"What upsets me about that is the idea that we may be losing some of the greatest creative treasures the world will ever know, and I'm not going to sit back and watch that happen. The intelligence and self-worth of children should not be determined just by how well they can perform arithmetic and their level of reading comprehension... I have watched a child hang their head low for almost an entire year, and you know they feel like a social outcast, and suddenly they discover through art that being themselves is actually cooler than trying to be something they are not. That moment is priceless and life changing. That is the power of art for children."

    The project happened June 4-5, with seven murals completed by Tim Kerr, Gomez Bueno, Ben Brough, Hi-Dutch, Yusuke Hanai, Nathaniel Russell, and Rich Jacobs.  

    On June 6, the artists met with roughly 750 students for over 2.5 hours. This allowed the children, ranging in age from preschool to 5th grade, the opportunity to engage in some meaningful dialogue with the artists about each of the seven mural projects. This component of the project is so important to the kids because they establish a bond with the artists and therefore tend to appreciate the murals even more.

    Tim Kerr has been a participant in the program since 2010, so some of the kids have spent all of their elementary school years frequently seeing him and participating in art projects he has done. Priceless memories are being created for both the artists and the kids.

    Kerr painted the big, yellow “We Are All Making History” mural - the third he has done at the school.

    It took two days and I mixed colors and used exterior house paint,” Kerr said in an email. “This one I did on my own.”

    The faces on the mural are folk singer Pete Seeger, pilot Amelia Earhart, labor leader and civil rights activist Dolores Huerta, deaf/blind activist Helen Keller, Native American athlete Jim Thorpe, Hawaiian surfer Rell Sunn and civil rights leader John Lewis.

    The idea (and the idea of all the people that I paint), is that they did what they did not to be famous,” Kerr said. But because they felt like they needed to do something. It shows that we all are making history in our own way big or small. The kids below them have something that ties them to each other. A guitar, a toy plane, a football, a skateboard etc…”

    Originally from Cantabria, Spain, Gomez Bueno was educated in the Canary Islands and moved to Los Angeles in 1988. 

    “The elementary school I attended didn't have any murals," he said. "I still can close my eyes and see the sad, empty walls of my school and imagine how much better it would had been if some artists would had decorated them. so when Erik asked me to do one for his school, how could I say no?  For the Wirtz Elementary School I wanted to paint something would put a smile on the faces of the kids, send a positive message, and fuel their imaginations."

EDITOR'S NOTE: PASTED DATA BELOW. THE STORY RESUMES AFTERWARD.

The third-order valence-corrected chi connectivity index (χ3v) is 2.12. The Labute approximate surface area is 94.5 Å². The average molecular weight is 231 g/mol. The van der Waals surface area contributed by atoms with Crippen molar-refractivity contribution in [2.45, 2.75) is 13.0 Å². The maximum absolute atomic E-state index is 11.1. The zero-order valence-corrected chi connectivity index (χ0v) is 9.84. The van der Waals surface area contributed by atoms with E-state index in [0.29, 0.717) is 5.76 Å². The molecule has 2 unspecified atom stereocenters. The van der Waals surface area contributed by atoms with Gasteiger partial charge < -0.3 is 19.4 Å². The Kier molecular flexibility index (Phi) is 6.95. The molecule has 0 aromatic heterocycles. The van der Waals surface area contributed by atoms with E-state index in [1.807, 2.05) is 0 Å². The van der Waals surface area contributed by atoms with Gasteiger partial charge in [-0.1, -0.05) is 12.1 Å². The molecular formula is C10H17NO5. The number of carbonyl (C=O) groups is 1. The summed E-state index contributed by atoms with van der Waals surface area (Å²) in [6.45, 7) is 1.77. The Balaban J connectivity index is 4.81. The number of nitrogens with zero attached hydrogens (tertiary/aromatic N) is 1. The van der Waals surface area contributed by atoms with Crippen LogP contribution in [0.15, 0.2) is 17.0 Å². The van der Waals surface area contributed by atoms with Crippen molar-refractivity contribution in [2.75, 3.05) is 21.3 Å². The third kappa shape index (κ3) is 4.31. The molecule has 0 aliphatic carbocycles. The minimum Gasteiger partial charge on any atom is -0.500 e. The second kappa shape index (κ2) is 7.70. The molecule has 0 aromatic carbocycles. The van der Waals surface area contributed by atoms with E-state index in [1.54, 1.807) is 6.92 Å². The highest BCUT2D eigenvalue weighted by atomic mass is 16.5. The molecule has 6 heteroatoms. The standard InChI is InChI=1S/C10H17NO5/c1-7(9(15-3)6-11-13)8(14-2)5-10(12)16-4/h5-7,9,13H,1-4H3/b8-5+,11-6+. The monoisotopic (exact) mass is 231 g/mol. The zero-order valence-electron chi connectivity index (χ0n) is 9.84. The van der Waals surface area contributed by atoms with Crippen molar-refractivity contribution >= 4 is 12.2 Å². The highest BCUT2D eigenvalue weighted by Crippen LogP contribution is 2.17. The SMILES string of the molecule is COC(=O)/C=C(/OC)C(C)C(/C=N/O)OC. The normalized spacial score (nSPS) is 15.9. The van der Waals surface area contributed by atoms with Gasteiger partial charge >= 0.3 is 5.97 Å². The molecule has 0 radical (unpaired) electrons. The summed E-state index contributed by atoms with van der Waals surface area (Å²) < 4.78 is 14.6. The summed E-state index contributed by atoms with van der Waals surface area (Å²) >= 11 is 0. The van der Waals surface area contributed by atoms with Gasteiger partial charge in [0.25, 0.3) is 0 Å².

Bueno’s mural is a  cartoon design full of surfing animals of every possible color and size.  The surfers range from a tiny duck to a huge elephant, while including crocodiles, toucans, zebras, rabbits, giraffes and camels.  

    “I hope that every kid finds some character they identify with,” Bueno said. “ All the animals are mixed up sharing a wave and some are even sharing the same surfboard. You know surfing is an exclusive sport because of limited access and people often don't want to share the waves.  This piece accentuates the message that sharing is fun, having an open mind, and being inclusive is the key to happiness.”

    OluKai provided material and moral support, according to Caruso:

    "OluKai’s willingness to be a sponsor allowed for smART to work with artists that we truly cherish," Caruso said. "smART now had the means to pay for artists' travel costs and materials costs."

    Caruso identified three primary outcomes of the project and OluKai's support:

    "One: Kids now feel validated, in that their school looks unique and beautiful, and for the creatives in the bunch they are inspired to keep making art and to also realize they are free to express themselves in a medium that can create joy for so many others around them.  

    Two: Kids see the power of art and the instant impact it can have on the viewers. Even though kids may have different thoughts of what the murals mean, the important part is that their minds are being challenged to contemplate messages that are both concrete and abstract.  

    Three: Finally,  the students see the power of volunteering. The fact that the artists gave up so much of their time to give to others creates a spark in kids to go out and follow a path of being an agent of change for  the world. OluKai has now been an agent of change for kids who normally might not have ever been exposed to such opportunities."

    Paramount, California is in south central Los Angeles, in the middle of a concrete jungle and bordered on all sides by Compton. Lynwood. South Gate, Downey, Bellflower and Long Beach to the south. Paramount is neither the safest nor the most colorful city in southern California, but now the kids of Wirtz Elementary can feel a little safer and have some color and imagination in their lives, thanks to the smART project.